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Publisher's Summary

1983 was a supremely dangerous year - even more dangerous than 1962, the year of the Cuban Missile Crisis. In the US, President Reagan massively increased defence spending, described the Soviet Union as an 'evil empire' and announced his 'Star Wars' programme, calling for a shield in space to defend the US from incoming missiles.

Yuri Andropov, the paranoid Soviet leader, saw all this as signs of American aggression and convinced himself that the US really meant to attack the Soviet Union. He put the KGB on alert to look for signs of an imminent nuclear attack. When a Soviet fighter jet shot down Korean Air Lines flight KAL 007 after straying off course over a sensitive Soviet military area, President Reagan described it as a 'terrorist act' and 'a crime against humanity'. The temperature was rising fast.

Then at the height of the tension, NATO began a war game called Able Archer 83. In this exercise, NATO requested permission to use the codes to launch nuclear weapons. The nervous Soviets convinced themselves this was no exercise but the real thing.

This is an extraordinary and largely unknown Cold War story of spies and double agents, of missiles being readied, of intelligence failures, misunderstandings and the panic of world leaders. With access to hundreds of extraordinary new documents just released in the US, Taylor Downing is able to tell for the first time the gripping but true story of how near the world came to the brink of nuclear war in 1983.

1983: The World at the Brink is a real-life thriller.

©2018 Taylor Downing (P)2018 Little, Brown Book Group

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  • Overall
    3 out of 5 stars
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    2 out of 5 stars
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    4 out of 5 stars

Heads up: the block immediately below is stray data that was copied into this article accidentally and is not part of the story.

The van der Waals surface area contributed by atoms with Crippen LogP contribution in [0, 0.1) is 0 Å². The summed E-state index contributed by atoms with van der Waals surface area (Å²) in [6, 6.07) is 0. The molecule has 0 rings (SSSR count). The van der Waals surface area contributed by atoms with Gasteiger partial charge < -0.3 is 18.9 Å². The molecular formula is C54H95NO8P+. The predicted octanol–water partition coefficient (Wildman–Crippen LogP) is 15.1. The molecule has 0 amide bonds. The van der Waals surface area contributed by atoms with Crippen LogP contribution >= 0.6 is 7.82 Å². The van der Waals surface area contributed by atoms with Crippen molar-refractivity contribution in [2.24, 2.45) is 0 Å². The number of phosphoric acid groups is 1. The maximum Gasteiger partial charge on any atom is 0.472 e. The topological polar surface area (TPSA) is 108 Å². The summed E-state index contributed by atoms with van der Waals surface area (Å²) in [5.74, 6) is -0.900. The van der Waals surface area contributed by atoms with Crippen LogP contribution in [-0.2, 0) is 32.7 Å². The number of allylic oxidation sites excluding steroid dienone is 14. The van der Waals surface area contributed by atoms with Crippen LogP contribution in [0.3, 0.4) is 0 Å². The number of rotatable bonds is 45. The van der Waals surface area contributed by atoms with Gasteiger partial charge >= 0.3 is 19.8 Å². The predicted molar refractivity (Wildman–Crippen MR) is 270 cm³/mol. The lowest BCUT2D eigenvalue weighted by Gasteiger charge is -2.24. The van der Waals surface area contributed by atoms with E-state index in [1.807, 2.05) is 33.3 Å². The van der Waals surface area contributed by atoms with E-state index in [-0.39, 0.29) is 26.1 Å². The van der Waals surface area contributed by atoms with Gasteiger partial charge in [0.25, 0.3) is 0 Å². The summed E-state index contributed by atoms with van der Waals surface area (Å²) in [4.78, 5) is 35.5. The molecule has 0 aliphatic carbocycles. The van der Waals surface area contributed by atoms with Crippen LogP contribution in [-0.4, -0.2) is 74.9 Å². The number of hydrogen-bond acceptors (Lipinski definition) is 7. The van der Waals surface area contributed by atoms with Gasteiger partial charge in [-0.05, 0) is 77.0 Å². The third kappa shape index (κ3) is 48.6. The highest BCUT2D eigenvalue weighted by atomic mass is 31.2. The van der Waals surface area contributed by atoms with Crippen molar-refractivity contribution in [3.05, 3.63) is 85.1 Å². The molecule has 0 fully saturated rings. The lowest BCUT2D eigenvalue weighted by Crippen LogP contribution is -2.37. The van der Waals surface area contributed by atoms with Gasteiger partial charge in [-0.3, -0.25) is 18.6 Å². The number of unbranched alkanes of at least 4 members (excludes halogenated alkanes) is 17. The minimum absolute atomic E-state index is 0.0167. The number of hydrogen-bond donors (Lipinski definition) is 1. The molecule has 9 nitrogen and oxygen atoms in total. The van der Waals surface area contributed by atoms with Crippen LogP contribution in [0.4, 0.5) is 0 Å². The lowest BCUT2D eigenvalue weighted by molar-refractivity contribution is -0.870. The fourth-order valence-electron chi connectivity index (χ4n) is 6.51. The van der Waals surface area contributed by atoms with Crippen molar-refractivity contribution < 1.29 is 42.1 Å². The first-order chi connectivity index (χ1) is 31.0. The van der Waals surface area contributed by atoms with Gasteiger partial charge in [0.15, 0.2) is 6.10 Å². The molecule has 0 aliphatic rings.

Dead Hand is better...

And more detailed. This narrator should stick to his native English accent. He truly has the most annoying, embarrassing and insulting American accent. Ever. Please. Stop.

2 of 3 people found this review helpful

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  • Overall
    5 out of 5 stars
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    5 out of 5 stars
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    5 out of 5 stars
  • Mr. P. Whitmarsh
  • 05-05-18

Proof that truth is stranger than fiction

If you lived through the early 1980’s many of the names will be familiar. However the stories behind them are a revelation.
You need to hear this book.

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    2 out of 5 stars
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    1 out of 5 stars
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    4 out of 5 stars
  • Daniel Connaire
  • 05-03-18

American accents!?

Ok the content was good and the narration very good until the parts where there are quotes for Americans, for some mad reason the narrator puts on a terrible and inconsistent American accent that manages to slowly change back into an English accent by the end of the quote. Inextricably some of the quotes for Russians are also done in a strange America type accent. I got to chapter three and couldn't take it anymore the accents where so off putting I had to give up on the book.

1 of 2 people found this review helpful